Vargas, a 54 year old man, gets out of jail in the prvince of Corrientes, Argentina. Once released, he wants to find his now adult daughter, who lives in a swampy and remote area. To get ... See full summary »
In this contemporary film noir, an elegant crew of female creatures emerges insect-like from portals on board a ship anchored in a tropical sea, their faces obscured from view. The beings ... See full summary »
ENT physicians gather at a provincial hotel in Salta. The hotel owner, Helena, is subdued, brittle, avoiding the calls of her ex-husband's pregnant wife. Family dysfunction seems everywhere. Helena's daughter, Amalia, about 14, discusses vocations in a Catholic girls group. Their teen imaginations conflate the erotic, the religious, and the lurid. Amalia notices Dr. Jano, and he notices her. She decides to make him her vocation, she follows him, he rubs against her in a public crowd, he's appalled at his actions. Meanwhile, Helena believes Jano is attracted to her even though he's married. Longing, guilt, scandal, and teen sensuality are set to collide. Written by
The combination of budding adolescent sexuality and Catholic Sunday School sermonizing leads to confusion and trouble in Lucrecia Martel's remarkable second film The Holy Girl. Similar in style to Alain Cavalier's masterful Thérése, another film about religious fervor, The Holy Girl is an extremely intimate series of minimalist vignettes in which the story unfolds in glimpses and whispered conversations, in "a slow reverie of quick moments". As in Thérése, there is no approval or disapproval of behavior, only a snapshot of events that the viewer is left to interpret -- and it can be a challenge.
Set in La Salta, the same small Northern Argentine town as Martel's first feature La Ciénaga, the film takes place at a run down hotel that is hosting a medical convention of ear, nose, and throat doctors. The scene is a constant flux of people and movement and it is difficult at first to sort out the characters. Amalia (Maria Alché) is the sixteen-year old daughter of the hotel's manager Helena (Mercedes Moran) who is recently divorced and lives with her brother Freddy (Alejandro Urdapilleta). Helena suffers from an inner ear problem that is reflected in a discordant ringing noise that affects her relationship with the world around her.
As the film opens, Inés (Mia Maestro), a young Catholic teacher leads a group of girls in choir practice. "What is it, Lord, you want of me?" she sings. Overcome with emotion, tears well up in her eyes but Amalia and her friend Josefina (Julieta Zylberberg) merely whisper to each other about the teacher's alleged love affairs. The talk in class is about the student's "mission" and how they can recognize the signs that point to God's calling. Amalia thinks she sees a sign when a doctor attending the conference, Dr. Jano (Carlos Belloso) goes in for some sexual touching while she stands in a group listening to a performance on the Theremin, an instrument that is not touched, but is played by disturbing the surrounding air (perhaps the way adults ought to deal with adolescents).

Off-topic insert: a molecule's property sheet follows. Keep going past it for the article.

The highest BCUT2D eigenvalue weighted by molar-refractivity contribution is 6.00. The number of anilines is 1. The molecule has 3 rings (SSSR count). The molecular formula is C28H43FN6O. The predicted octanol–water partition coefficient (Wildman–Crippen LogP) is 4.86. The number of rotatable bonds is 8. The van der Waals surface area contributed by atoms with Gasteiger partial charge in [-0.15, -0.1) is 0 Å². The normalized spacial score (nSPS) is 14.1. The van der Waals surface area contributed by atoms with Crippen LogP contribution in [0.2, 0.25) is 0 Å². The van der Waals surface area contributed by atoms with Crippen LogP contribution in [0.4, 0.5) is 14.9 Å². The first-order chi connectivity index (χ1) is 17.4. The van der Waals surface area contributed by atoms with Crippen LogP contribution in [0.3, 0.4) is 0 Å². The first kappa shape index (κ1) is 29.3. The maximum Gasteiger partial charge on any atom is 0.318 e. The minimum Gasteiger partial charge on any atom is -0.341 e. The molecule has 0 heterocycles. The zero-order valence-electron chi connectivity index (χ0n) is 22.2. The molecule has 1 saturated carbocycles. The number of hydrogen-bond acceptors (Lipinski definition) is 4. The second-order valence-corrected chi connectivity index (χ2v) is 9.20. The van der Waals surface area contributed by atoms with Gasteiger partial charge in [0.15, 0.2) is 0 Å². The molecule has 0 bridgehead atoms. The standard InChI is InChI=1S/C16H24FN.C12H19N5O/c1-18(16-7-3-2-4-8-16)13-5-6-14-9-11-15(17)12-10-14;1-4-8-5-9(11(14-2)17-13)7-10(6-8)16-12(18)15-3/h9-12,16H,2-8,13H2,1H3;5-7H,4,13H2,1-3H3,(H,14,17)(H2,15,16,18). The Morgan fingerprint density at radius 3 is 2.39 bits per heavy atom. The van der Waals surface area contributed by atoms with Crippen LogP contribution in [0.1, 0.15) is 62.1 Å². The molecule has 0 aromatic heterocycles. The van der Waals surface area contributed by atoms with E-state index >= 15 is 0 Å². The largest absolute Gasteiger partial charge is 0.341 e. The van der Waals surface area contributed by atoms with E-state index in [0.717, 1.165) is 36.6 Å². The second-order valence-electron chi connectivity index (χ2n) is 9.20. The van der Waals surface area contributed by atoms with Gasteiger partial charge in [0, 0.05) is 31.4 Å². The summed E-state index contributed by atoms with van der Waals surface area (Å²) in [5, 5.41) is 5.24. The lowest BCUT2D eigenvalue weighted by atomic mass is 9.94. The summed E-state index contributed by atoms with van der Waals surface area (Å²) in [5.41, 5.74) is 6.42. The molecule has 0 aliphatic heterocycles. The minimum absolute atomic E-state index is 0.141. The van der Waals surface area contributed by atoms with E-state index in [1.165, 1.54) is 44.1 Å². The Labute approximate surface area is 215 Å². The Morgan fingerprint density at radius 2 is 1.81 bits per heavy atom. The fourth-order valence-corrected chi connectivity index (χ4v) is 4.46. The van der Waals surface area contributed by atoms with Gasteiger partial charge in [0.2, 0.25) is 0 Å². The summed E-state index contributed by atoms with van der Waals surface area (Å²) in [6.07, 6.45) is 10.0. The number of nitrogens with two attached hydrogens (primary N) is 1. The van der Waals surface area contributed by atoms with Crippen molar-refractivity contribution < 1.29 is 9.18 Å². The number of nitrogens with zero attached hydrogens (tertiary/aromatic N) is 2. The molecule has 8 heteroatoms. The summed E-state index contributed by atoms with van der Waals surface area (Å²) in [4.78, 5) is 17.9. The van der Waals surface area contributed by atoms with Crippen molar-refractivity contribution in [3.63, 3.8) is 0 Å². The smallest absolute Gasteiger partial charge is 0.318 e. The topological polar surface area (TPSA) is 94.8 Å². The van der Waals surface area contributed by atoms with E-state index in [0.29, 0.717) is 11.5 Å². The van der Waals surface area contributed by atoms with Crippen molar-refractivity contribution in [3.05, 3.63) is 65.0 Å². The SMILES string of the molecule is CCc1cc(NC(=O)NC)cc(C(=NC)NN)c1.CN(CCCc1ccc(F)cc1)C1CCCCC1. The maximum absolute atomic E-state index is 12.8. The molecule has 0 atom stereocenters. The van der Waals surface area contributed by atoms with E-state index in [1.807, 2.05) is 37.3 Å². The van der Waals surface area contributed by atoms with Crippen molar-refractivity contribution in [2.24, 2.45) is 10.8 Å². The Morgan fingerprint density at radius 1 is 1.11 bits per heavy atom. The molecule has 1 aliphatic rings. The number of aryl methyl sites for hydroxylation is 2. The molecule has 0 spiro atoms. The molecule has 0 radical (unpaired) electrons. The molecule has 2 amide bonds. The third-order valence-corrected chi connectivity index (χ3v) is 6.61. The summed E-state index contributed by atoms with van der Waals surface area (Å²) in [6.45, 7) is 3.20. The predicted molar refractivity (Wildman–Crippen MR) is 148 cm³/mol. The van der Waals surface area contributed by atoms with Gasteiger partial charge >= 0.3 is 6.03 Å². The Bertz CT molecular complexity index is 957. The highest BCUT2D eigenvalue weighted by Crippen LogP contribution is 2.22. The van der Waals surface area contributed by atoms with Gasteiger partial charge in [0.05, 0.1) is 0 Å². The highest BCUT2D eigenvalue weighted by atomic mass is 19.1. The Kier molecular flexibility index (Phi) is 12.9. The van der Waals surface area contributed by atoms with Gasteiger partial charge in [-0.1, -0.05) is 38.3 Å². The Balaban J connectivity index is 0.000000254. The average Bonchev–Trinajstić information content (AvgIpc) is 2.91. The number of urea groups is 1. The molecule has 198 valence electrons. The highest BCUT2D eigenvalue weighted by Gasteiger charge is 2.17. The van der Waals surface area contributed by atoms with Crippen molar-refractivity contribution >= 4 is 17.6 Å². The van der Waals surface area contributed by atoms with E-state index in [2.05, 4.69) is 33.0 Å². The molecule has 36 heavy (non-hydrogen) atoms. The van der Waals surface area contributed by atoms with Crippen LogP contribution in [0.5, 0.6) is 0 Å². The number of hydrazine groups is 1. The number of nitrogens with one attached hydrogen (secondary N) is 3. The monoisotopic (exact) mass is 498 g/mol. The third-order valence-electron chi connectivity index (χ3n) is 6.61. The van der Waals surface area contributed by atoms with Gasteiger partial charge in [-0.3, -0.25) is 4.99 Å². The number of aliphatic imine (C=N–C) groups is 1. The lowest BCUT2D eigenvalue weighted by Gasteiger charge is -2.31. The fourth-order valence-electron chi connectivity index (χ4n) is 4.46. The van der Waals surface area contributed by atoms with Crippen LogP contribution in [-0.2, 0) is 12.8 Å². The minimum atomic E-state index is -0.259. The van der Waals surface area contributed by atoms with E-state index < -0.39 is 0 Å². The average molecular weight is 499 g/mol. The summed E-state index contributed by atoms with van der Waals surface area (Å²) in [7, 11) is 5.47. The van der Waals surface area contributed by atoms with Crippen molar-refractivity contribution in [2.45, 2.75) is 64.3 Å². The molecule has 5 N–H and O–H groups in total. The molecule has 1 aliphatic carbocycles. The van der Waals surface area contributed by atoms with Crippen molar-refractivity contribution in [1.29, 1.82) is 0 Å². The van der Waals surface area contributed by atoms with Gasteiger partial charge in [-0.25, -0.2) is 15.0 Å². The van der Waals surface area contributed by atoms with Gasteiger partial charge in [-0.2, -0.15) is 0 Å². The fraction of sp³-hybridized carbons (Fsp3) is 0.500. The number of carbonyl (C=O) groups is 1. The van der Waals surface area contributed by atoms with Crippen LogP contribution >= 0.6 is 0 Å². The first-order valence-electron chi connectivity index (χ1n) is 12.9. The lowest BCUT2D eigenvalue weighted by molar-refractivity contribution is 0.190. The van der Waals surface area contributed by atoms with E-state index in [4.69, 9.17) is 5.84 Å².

The character's motivations are complex and defy easy categorizing. Jano is a family man with children but seems driven by sexual longings. Helena, still seething that her ex-husband has just fathered twins by his new wife, is attracted to Jano but her advances are not reciprocated and her relationship with Freddy has a hint of more than brotherly love. Josefina teases her young cousin but holds back from committing herself, yet fully engages in kissing with Amalia, though what it means to them is uncertain. Amalia thinks that her mission is to save Dr. Jano and seductively follows him around the hotel, even entering his room when he is not there. At first not relating Amalia's stalking to the incident in the crowd, Jano becomes fearful that his medical career will be jeopardized when he discovers her identity, but the die is cast and Amalia's casual relating the incident to Josefina leads to unintended results.
The Holy Girl is elusive and somewhat disorienting, yet it remains an extraordinary achievement, full of intensity and crackling tension, true to the way people act when they are dealing with feelings bubbling beneath the surface. The girls live in their own little world, oblivious to the havoc they have unleashed and it is Martel's brilliant direction that allows us to enter that world, and it is not always comfortable. What happens in the film may be inappropriate but it never seems perverse. We expect the characters to be either heroes or villains but Martel sees them only as flawed human beings. Like the knowing half-smile etched on Amalia's face, her universe is imbued with a mystery that simply observes rather than evaluates. If the ending does not provide us with immediate gratification, it may be because it respects that mystery.
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